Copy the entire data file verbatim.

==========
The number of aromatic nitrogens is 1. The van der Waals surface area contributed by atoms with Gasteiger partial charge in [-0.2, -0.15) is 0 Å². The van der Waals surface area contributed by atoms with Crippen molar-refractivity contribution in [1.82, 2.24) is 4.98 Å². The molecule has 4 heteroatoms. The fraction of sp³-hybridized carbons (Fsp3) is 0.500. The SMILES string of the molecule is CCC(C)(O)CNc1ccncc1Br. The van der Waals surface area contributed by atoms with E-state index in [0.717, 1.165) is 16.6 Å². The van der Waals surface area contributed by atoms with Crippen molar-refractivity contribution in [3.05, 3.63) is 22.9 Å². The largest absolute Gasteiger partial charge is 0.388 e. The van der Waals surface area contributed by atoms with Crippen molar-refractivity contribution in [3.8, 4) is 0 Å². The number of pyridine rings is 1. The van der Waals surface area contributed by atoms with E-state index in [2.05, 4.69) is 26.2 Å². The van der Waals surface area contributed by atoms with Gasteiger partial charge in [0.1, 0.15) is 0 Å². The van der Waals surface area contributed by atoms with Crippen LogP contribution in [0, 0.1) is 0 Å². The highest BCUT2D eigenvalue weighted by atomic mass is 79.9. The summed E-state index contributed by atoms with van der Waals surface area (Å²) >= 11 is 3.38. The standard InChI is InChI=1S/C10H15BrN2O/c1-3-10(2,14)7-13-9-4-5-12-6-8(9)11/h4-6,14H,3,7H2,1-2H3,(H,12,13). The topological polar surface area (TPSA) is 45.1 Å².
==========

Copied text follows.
The number of aromatic nitrogens is 1. The van der Waals surface area contributed by atoms with Gasteiger partial charge in [-0.2, -0.15) is 0 Å². The van der Waals surface area contributed by atoms with Crippen molar-refractivity contribution in [1.82, 2.24) is 4.98 Å². The molecule has 4 heteroatoms. The fraction of sp³-hybridized carbons (Fsp3) is 0.500. The SMILES string of the molecule is CCC(C)(O)CNc1ccncc1Br. The van der Waals surface area contributed by atoms with E-state index in [0.717, 1.165) is 16.6 Å². The van der Waals surface area contributed by atoms with Crippen molar-refractivity contribution in [3.05, 3.63) is 22.9 Å². The largest absolute Gasteiger partial charge is 0.388 e. The van der Waals surface area contributed by atoms with Crippen molar-refractivity contribution in [3.8, 4) is 0 Å². The number of pyridine rings is 1. The van der Waals surface area contributed by atoms with E-state index in [2.05, 4.69) is 26.2 Å². The van der Waals surface area contributed by atoms with Gasteiger partial charge in [0.1, 0.15) is 0 Å². The van der Waals surface area contributed by atoms with Crippen LogP contribution in [0, 0.1) is 0 Å². The highest BCUT2D eigenvalue weighted by atomic mass is 79.9. The summed E-state index contributed by atoms with van der Waals surface area (Å²) >= 11 is 3.38. The standard InChI is InChI=1S/C10H15BrN2O/c1-3-10(2,14)7-13-9-4-5-12-6-8(9)11/h4-6,14H,3,7H2,1-2H3,(H,12,13). The topological polar surface area (TPSA) is 45.1 Å².